If we take into account the radical consequences of this elementary dialectical move, then the Hegelian “absolute knowing” itself appears in a new light: no longer as a madly megalomaniac claim by the individual called “Hegel” who, in 1820s, stated that he “knows and is able to deduce everything there is to know,” but as an attempt at delineating the radical closure/finitude of a knowledge grounded in its historical constellation. In “absolute knowing,” the limitations of our knowledge are correlated to the limitations of the known constellation itself, its “absolute” character thus emerging from the intersection of these two limitations.
Hegel’s stance is thus not any kind of “mediatior” between the two extremes, Spinoza and Kant; on the contrary, from a truly Hegelian perspective, the problem with Kant is that he remains all too Spinozean: the crack-less, seamless, positivity of Being is just transposed into the inaccessible In-Itself. In other words, from the Hegelian standpoint, this very fascination with the horrible Noumenon in itself is the ultimate lure: the thing to do here is not to rehabilitate the old Leibnizean metaphysics, even in the guise of heroically forcing one’s way into the noumenal “heart of darkness” and confronting its horror, but to transpose this absolute gap which separates us from the noumenal Absolute into the Absolute itself. So when Kant asserts the limitation of our knowledge, Hegel does not answer him by claiming that he can overcome the Kantian gap and gain access to Absolute Knowledge in the style of a pre-critical metaphysics; what he claims is that the Kantian gap already IS the solution: the Being itself is incomplete. THIS is what Hegel’s motto “one should conceive the Absolute not only as Substance, but also as Subject” means: “subject” is the name for a crack in the edifice of Being.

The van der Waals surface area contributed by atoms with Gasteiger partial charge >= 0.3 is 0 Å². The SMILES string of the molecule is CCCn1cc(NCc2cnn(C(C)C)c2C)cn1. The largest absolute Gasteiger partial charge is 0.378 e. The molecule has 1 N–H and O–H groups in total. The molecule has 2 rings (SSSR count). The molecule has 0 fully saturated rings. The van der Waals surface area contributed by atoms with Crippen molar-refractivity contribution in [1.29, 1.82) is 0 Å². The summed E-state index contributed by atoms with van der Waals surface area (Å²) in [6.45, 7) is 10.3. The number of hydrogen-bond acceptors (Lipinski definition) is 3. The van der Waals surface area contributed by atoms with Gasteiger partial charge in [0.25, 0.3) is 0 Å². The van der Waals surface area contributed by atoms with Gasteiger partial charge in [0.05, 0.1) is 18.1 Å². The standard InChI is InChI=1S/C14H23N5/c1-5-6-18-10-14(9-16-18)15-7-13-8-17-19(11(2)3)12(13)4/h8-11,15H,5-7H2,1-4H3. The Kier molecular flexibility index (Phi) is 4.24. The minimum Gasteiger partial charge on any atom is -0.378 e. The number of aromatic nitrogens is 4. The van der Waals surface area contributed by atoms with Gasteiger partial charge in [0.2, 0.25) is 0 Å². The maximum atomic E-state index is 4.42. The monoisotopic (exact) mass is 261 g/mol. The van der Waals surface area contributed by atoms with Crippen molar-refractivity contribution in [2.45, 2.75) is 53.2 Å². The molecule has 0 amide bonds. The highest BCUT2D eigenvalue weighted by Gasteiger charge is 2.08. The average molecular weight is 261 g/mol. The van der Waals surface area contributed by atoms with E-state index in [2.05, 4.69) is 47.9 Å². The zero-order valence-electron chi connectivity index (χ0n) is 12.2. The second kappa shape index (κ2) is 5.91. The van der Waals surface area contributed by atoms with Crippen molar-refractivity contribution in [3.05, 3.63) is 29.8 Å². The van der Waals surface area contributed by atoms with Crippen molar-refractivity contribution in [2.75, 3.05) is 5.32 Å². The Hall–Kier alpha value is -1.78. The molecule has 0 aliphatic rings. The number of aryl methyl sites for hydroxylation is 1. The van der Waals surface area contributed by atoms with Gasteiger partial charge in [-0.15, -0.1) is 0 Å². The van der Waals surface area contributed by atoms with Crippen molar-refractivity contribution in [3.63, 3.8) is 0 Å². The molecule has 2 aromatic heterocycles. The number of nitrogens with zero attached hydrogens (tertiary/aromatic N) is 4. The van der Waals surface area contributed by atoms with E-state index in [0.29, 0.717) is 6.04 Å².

THE TORSION OF MEANING
The standard topos of the critique of idealism is that, at the point where the conceptual deployment/presentation (logos) fails, touches its limit, a narrative (mythos) has to intervene – this holds from Plato through Schelling (who, in his Weltalter, aimed at supplementing the Hegelian conceptual self-development with the narrative of the Absolute prior to logos) up to Marx (the narrative of the primordial accumulation of the capital) and Freud (the narrative of the primordial horde). In the face of the constant theological motive of the ineffable obscure mystery in the very heart of the divine, of what Chesterton called “a matter more dark and awful than it is easy to discuss /…/ a matter which the greatest saints and thinkers have justly feared to approach,”  one is tempted to propose the opposite path: far from pointing towards the dimension of the “irrational,” this mystery irrepresentable in the form of a narrative (except in the terms of a “heretic” notion (of God himself as the source of Evil, etc.) is simply the negative of the clarity of the Concept itself, i.e., the only way the self-division that characterizes the immanent self-movement of the Concept can be represented in the medium of a narrative. In other words, when (what Hegel called) the thought constrained to the domain of Representation and/or Understanding mentions the Ineffable, a Beyond which eludes its grasp, one can be sure that this Beyond is nothing but the oncept itself – it is the highest irony of the “mere Understanding” that it prerceives as “irrational” Reason itself.